We will soon place a greater emphasis on owners’ legal responsibilities for their animals, as well as an obligation on veterinary surgeons to provide more information to clients about their out-of-hours emergency service. We will also provide guidance to assist and empower vets to decline to attend an animal away from the practice when unnecessary or unsafe. 

This follows RCVS Council’s agreement in principle on recommendations that flowed from the Standards Committee’s comprehensive review of 24/7 emergency care.

The review was triggered by a number of issues, including the profession’s response to the Chikosi Disciplinary Hearing of June 2013.

The recommendations were developed out of a detailed process of evidence gathering, which included 656 pages of views submitted to the College, 2,801 signatures to a petition on home visits, a three-day select-committee-style hearing where representatives from 15 organisations and a further 10 individuals gave their views, a snapshot of responses from 1,062 vets taking part in the RCVS Survey of the Professions, and an online survey of 1,250 animal owners.

Council praised the work, which had been carried out under the guidance of Standards Committee Chair Clare Tapsfield-Wright and agreed that draft changes to the supporting guidance to the Code of Professional Conduct should be refined and agreed by the Standards Committee and published over the next couple of months.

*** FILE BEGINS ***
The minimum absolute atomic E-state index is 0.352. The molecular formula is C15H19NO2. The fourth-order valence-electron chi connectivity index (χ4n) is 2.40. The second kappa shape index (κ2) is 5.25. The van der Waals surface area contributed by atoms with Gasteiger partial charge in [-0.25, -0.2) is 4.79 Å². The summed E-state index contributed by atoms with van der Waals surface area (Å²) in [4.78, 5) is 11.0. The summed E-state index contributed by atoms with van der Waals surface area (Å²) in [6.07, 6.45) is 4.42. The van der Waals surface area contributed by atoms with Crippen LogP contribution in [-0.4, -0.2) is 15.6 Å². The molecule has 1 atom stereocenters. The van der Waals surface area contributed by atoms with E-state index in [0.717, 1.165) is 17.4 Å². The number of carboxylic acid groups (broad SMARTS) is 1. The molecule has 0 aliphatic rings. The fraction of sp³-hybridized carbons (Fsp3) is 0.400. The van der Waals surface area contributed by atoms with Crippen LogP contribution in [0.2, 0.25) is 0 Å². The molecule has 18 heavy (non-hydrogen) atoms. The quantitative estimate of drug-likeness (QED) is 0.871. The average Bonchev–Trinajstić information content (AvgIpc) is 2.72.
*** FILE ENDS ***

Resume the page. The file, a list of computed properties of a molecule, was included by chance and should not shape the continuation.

The Standards Committee looked in detail at all the issues and I am delighted to have Council’s support for the general direction of our proposals.

Clare commented: “This process was not carried out as a typical consultation, with proposals being issued for consideration: we really wanted to be open to the views of the profession and the public from the start.

“We found that the profession did not wish to remove the 24/7 requirement, but there was a lot of frustration and concern, particularly around safety, home visits, who should be seen, outsourcing and contingency planning.

“The Standards Committee looked in detail at all of these issues and I am delighted to have Council’s support for the general direction of our proposals. We will now review some changes to the wording of the new guidance, to improve clarity, and publish it as soon as possible.”

President Neil Smith said: “I am delighted with the way this process has been carried out. No doubt the outcome will not please everyone, but these changes are based on robust evidence.

“The approach taken by the Standards Committee forms a useful model that could be adapted to address other such issues that we may face in the future.”